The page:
34052 error message and PBM generates alerts on policies that have an evaluation mode in SQL Server

This article helps you resolve the problem where a SQL Agent job generates false alerts when using Policy-Based Management (PBM).

Original product version:   SQL Server
Original KB number:   2923956


Consider the following scenario:

  • You create a policy by using PBM in SQL Server.
  • The evaluation mode for the policy is On Schedule.
  • One of the Conditions for the policy contains the ExecuteSql() function.

In this scenario, when the SQL Server Agent job is executed, the agent generates false alerts, and the following error message is logged in the SQL Server error log file:

Error: 34052, Severity: 16, State: 1.
Policy '<Policy name>' has been violated.


This issue does not occur when you run this job manually.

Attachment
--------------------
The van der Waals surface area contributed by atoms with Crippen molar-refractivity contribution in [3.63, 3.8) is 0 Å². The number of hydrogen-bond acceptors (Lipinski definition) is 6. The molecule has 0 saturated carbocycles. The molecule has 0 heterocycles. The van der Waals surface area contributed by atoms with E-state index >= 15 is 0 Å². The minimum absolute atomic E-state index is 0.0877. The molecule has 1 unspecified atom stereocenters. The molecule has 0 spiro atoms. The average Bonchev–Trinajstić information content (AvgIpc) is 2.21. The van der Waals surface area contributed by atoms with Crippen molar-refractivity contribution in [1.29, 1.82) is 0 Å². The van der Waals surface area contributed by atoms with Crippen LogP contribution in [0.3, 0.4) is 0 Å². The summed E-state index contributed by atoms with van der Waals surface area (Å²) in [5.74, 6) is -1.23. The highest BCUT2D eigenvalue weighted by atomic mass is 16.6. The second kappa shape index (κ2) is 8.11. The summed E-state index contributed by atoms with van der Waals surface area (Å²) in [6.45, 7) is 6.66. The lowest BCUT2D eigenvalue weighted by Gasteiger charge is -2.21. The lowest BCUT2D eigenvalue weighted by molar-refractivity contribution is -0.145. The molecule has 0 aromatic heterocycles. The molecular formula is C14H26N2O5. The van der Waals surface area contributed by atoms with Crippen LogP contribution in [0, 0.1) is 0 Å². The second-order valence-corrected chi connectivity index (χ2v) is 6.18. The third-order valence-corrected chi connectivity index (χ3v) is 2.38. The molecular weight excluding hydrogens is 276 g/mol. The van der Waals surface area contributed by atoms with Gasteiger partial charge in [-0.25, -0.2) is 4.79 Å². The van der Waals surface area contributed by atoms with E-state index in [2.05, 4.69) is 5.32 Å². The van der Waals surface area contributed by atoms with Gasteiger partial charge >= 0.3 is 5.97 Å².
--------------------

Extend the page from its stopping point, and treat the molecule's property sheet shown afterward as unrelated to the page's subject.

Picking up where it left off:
This issue occurs because a created PBM policy is being violated. PBM puts policy violation messages into the error log as one mechanism for tracking. This indicates that you should examine the server configuration to determine why the policy is being violated.

The issue is caused by the usage of the ExecuteSql() function within the policy. This function allows the policy author to create a condition expressed in Transact-SQL and can also execute any Transact-SQL code within PBM. Therefore, by default, the security context that the code runs under is a low-privileged account MS_PolicyTsqlExecutionLogin. The account MS_PolicyTsqlExecutionLogin is not given any permissions for any database in addition to the msdb database. However, when a scheduled job runs, one of the first statements that is automatically added is the use [<DBName>] statement. This statement causes the policy check to fail.

When you run this job manually, SQL Server uses your current security context. As long as you have permission to run the queries in the policy, this job will evaluate correctly.


To resolve this issue, grant the MS_PolicyTsqlExecutionLogin account the correct rights in order to execute the necessary statements.

For example, the public role is good enough for certain queries to execute. This role can be changed as necessary based on business needs and company policies. However, it is unlikely to change, as this behavior is intended for security reasons.